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mdh 09-29-2008 12:21 PM

Command line character problem
 
Hi all,
I have a file, whose path is:

"/Users/m/k&R/test_file"


How do I include the '&' in a string constant? ( I need this for the
example on p162). I have tried to use the Hex notation x26, as in

"/Users/m/k\x26R/test_file".

On it's own, an ampersand in the literal causes an error. Using the
escape sequence, I get no error, but neither do I get the result I
want! :-)

Could anyone give some guidance.

Thank you as usual.


viza 09-29-2008 12:28 PM

Re: Command line character problem
 
Hi

On Mon, 29 Sep 2008 05:21:35 -0700, mdh wrote:

> "/Users/m/k&R/test_file"
>
> How do I include the '&' in a string constant? ( I need this for the
> example on p162). I have tried to use the Hex notation x26, as in
>
> "/Users/m/k\x26R/test_file".
>
> On it's own, an ampersand in the literal causes an error. Using the
> escape sequence, I get no error, but neither do I get the result I want!


There is nothing special about the ampersand in a C string literal, you
have got something else wrong.

Post the exact code you tried to compile and the exact message you
received.


vippstar@gmail.com 09-29-2008 12:36 PM

Re: Command line character problem
 
On Sep 29, 3:21 pm, mdh <m...@comcast.net> wrote:
> Hi all,
> I have a file, whose path is:
>
> "/Users/m/k&R/test_file"
>
> How do I include the '&' in a string constant? ( I need this for the
> example on p162). I have tried to use the Hex notation x26, as in
>
> "/Users/m/k\x26R/test_file".
>
> On it's own, an ampersand in the literal causes an error. Using the
> escape sequence, I get no error, but neither do I get the result I
> want! :-)


The error you get is not related to the ampersand.
C guarantees that '&' > 0, but not that '&' == 0x26.
(not all systems have ASCII)

What was the original problem that led you to believe the ampresand
was the problem?

mdh 09-29-2008 12:41 PM

Re: Command line character problem
 
On Sep 29, 5:36*am, Richard Heathfield <r...@see.sig.invalid> wrote:
>
>
> This is nothing to do with C, and everything to do with your filesystem.
>
> It may be worth trying this:
>
> "/Users/m/k\\&R/test_file"
>
> but really this is a shell question, not a C question.


Hi Richard...yes...I was afraid that it would be this. Thanks.

mdh 09-29-2008 12:42 PM

Re: Command line character problem
 
On Sep 29, 5:36*am, vipps...@gmail.com wrote:
> On Sep 29, 3:21 pm, mdh <m...@comcast.net> wrote:
>
> > Hi all,
> > I have a file, whose path is:

>
> > "/Users/m/k&R/test_file"

>


>
> The error you get is not related to the ampersand.
> C guarantees that '&' > 0, but not that '&' == 0x26.
> (not all systems have ASCII)
>
>



Thanks for your input.

mdh 09-29-2008 12:47 PM

Re: Command line character problem
 
On Sep 29, 5:41*am, Eric Sosman <esos...@ieee-dot-org.invalid> wrote:
>
>
> </off-topic>
>
> * * *When you have questions in the future, please try to give
> a fuller description of your problem. *You say that something
> you tried gave "an error," but you coyly conceal the nature of
> that error ... *Don't rely on us (and certainly not on me!) to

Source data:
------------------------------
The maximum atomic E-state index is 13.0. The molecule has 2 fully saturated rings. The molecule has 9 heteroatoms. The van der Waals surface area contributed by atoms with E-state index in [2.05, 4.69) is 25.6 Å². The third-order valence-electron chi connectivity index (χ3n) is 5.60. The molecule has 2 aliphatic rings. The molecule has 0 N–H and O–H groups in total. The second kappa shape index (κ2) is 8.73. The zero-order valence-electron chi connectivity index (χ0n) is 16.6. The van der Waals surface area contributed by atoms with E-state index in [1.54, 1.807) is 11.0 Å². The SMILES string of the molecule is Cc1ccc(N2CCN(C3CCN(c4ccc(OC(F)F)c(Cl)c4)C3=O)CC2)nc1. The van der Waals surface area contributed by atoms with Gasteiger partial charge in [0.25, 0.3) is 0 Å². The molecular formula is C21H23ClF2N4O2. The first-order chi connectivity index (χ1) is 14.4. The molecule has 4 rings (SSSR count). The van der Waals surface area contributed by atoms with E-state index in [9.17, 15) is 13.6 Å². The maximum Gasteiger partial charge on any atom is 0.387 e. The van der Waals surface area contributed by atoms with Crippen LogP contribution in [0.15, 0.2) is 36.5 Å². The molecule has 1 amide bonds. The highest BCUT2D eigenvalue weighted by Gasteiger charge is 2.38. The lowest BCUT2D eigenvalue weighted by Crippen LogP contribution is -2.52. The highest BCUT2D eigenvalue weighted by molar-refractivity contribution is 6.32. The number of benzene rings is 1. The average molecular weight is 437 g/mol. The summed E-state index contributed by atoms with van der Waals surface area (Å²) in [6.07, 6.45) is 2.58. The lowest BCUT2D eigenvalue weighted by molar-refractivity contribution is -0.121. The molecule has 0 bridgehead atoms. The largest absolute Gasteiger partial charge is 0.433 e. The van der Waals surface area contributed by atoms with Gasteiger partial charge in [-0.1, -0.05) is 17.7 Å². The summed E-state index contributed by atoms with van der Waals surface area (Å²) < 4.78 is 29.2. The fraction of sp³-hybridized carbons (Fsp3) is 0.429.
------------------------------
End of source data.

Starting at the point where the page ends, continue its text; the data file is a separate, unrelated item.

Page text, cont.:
> be able to intuit all the details you omit; our crystal balls
> are either cloudy or foreclosed on, and our intuition may lead
> us to diagnose some problem entirely unlike the one that afflicts
> you. *If so, the time you've wasted reading my non-answer is
> your own fault, and your own punishment. *Harrrumph!



Point taken...you are the last person I wish to alienate.


Keith Thompson 09-29-2008 05:13 PM

Re: Command line character problem
 
mdh <mdeh@comcast.net> writes:
> I have a file, whose path is:
>
> "/Users/m/k&R/test_file"
>
>
> How do I include the '&' in a string constant? ( I need this for the
> example on p162).


Precisely as you've done above.

> I have tried to use the Hex notation x26, as in
>
> "/Users/m/k\x26R/test_file".


That will give you a character with the value 0x26, which the standard
does not guarntee to be '&'. If it is (as it almost certainly is on
your system), "...\x26..." means *exactly* the same thing as
"...&...", so you can't expect it to solve your problem. If it isn't,
then it obviously won't solve your problem.

> On it's own, an ampersand in the literal causes an error.


No, it doesn't, at least not directly. An ampersand is a perfectly
legal character in a string literal. An ampersand in the resulting
string value may indirectly cause some other error, but you haven't
given us a clue what that error might be.

> Using the
> escape sequence, I get no error, but neither do I get the result I
> want! :-)


How are we supposed to know what result you want?

> Could anyone give some guidance.


Yes, ask better questions.

I can guess with some confidence what your problem is. I've written
up a fairly detailed explanation, but I won't post it here, since it's
system-specific; if your e-mail address is valid, I'll send it to you
directly. But if you want a useful answer, you'll have to provide
more information. Usually the best thing is to post a small,
complete, compilable program that illustrates your problem, not just a
single string literal removed from any context. (Hint: I'll bet
you're passing it to system().)

--
Keith Thompson (The_Other_Keith) kst-u@mib.org <http://www.ghoti.net/~kst>
Nokia
"We must do something. This is something. Therefore, we must do this."
-- Antony Jay and Jonathan Lynn, "Yes Minister"


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